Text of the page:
I was intrigued by the lush cinematography, the Kodachrome appearance of some scenes, the extremes of violence and brutality, and the morality lessons of wiping out a race of Native Americans who were here first, but needed to make room and be displaced, out of convenience and greed, because it could be done, regardless of the injustice or inhumanity.

    Those same prejudices also have a contemporary ring to them, reflecting current attitudes towards immigrants, those of darker skins, and "the others" among us.

    I was reminded of such literary works transformed into screenplays as Heart of Darkness, The Red Badge of Courage, High Noon, The Magnificent Seven, and Seven Samurai, along with directors such as Akira Kurosawa, Antoine Fuqua, John Ford, and John Huston.

    For those who can endure the graphic violence, scenes with mumbled dialogue, and tormented characters, and can make the effort to go beyond that, this can be a very rewarding film experience.
  • wavesprod17 January 2018
    A 10
    Much like "In the Name of the Father", one of my fav's, Scott is a brillant story teller. Lead by Christian Bale (who is also, amazing, Brillant!!!, in one of his best roles) and a amazing cast, and crew, this is the best movie of the year. Crafted by a solid group of filmmakers led b , Scott. Thx again, Bax
  • Joe Stemme15 January 2018
    Director Scott Cooper's violent powerful Western
    Warning: Spoilers
    Director Scott Cooper's violent western HOSTILES is based on an unfinished manuscript by the late Donald E. Stewart (screenwriter of MISSING, HUNT FOR RED OCTOBER). He was selected personally by Stewart's family based on his previous Directorial efforts such as CRAZY HEART and BLACK MASS. The family chose wisely. HOSTILES is set in the 1890s, the end of the old west. The wars between Caucasians and native Americans were dying down, but not out. As the film begins, we see a ghastly attack by Apaches against a family of settlers. The lone survivor is the mother Rosalie (Rosamund Pike). In New Mexico, an embittered Military Captain Joseph Blocker (Christian Bale) is ordered to escort dying Cheyenne Chief Yellow Hawk (Wes Studi) and his family to Montana so that he may die on his native ground. Blocker only does so under direct orders and adamantly against his will. Blocker and his small posse of soldiers move out towards Montana, along the way rescuing Rosalie and taking her with them. Along the trail, the group is attacked by both whites and Native Americans. The assaults are short, sharp and shocking. Despite the fierce outbursts, HOSTILES is mostly a meditative study of how Blocker and his men and Chief Yellow Hawk and his family come to find a grudging respect despite all the blood and battle they have all witnessed - and taken part in. Rosalie acts as a symbolic intermediary, with her wounds still raw and recent. Not that long ago, a film like this would have been tabbed as a 'Revisionist Western', but, thankfully, that no longer has to be said. Some will call the film's themes too facile (a dinner scene where the themes are laid out is the weakest in the movie) - and, there's certainly aspects of that critique that runs true. Still, what makes HOSTILES so powerful, is that it does a splendid job of digging below the surface. You feel the pain, anger and emotion that runs deep with these men and women. The end of the 'war' will not end their anguish. This isn't a simplistic John Wayne western where they do colorful battle and then smoke a peace pipe and walk away, nor a Clint Eastwood Man With No Name demi-samurai tale, where justice is meted out and then he slinks off into the dark. The wounds remain. The acting if fine all around. The dialogue is spare for the most part, so it's up to the actors to convey through their faces and restrained body gestures. Fortunately, they are up to the task. While the action scenes are relatively few, they are disturbingly real and graphic - at time, perhaps too brutal for the films' own good. There is a tiny ray of sunshine at the end of the bleak trail the film vividly depicts, but, it's well earned.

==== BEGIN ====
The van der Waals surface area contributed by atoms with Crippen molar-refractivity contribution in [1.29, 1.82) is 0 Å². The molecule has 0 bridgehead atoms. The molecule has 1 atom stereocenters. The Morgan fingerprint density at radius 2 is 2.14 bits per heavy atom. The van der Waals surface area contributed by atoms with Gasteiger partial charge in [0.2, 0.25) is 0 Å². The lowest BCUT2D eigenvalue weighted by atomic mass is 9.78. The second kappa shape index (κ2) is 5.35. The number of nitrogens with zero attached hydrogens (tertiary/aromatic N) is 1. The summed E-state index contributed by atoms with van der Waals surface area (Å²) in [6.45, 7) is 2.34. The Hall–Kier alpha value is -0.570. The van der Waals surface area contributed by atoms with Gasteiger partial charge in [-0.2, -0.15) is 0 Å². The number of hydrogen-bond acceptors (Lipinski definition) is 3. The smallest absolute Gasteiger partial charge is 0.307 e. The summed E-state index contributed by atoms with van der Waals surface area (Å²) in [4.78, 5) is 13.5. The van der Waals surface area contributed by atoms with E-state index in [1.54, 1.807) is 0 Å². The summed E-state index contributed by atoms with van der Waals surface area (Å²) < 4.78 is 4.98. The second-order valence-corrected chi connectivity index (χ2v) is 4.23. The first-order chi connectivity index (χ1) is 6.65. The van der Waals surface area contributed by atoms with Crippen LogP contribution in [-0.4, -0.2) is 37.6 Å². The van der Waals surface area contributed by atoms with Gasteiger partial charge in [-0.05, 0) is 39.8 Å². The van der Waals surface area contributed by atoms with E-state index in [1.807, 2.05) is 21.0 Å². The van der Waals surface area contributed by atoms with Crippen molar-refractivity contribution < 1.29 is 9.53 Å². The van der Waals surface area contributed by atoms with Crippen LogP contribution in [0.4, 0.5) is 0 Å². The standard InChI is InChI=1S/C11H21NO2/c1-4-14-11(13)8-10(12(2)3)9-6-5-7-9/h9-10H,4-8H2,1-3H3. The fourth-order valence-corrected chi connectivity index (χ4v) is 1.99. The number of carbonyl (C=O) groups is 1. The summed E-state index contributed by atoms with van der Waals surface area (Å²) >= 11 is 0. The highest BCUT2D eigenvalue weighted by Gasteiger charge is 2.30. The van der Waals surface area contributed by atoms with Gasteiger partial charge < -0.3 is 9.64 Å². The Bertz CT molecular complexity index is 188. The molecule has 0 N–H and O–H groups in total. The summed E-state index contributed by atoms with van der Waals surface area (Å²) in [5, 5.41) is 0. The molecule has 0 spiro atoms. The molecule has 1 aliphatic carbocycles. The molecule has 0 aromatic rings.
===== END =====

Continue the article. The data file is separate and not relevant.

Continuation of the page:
• pr6512 January 2018
    Superb film, but harrowing to view.
    Superb film, though quite harrowing to watch. Although the film might seem slow in parts, I never felt bored for a moment. Excellent cinematography, wonderful acting with some very complex characters. Overall the film gives a (suitably) bleak impression of a period in what is sometimes referred to as the "Indian Wars". I found myself wanting to learn more about this period of history and further educate myself. Doesn't this make a refreshing change from escapist 'Superhero' films etc? I don't object to escapist films at all, they serve a purpose - relief from the stress of modern life, but this is the kind of film needed to give an occasional dose of reality. Highly recommended!
  • dvdbvvmn11 January 2018
    If you like (or love) Dances with Wolves, you will like this.
    Warning: Spoilers
    Jdesando beat me to it when he mentions "Dances with Wolves" as this is the film I was thinking of when I watched "Hostiles".

    Both films are about a US cavalry soldier on a journey into acceptance and forgiveness concerning the fractured, violent and aggressive relationship between the "white" invaders and the native American Indians.

    Whereas I would say D.W.W. is slightly romanticised and Dunbar is initially ambivalent about the treatment of the Indians as he only wants to experience the frontier, the historical attitude is much more aggressively shown. At the beginning Joe Blocker has every reason to hate the Indians. By the end of the film he has turned 180 degrees and his attitude towards how the Indians have been treated completed changed.

    Both this film and D.W.W have a subdued pace (though some would say "boring") with intermittent action sequences.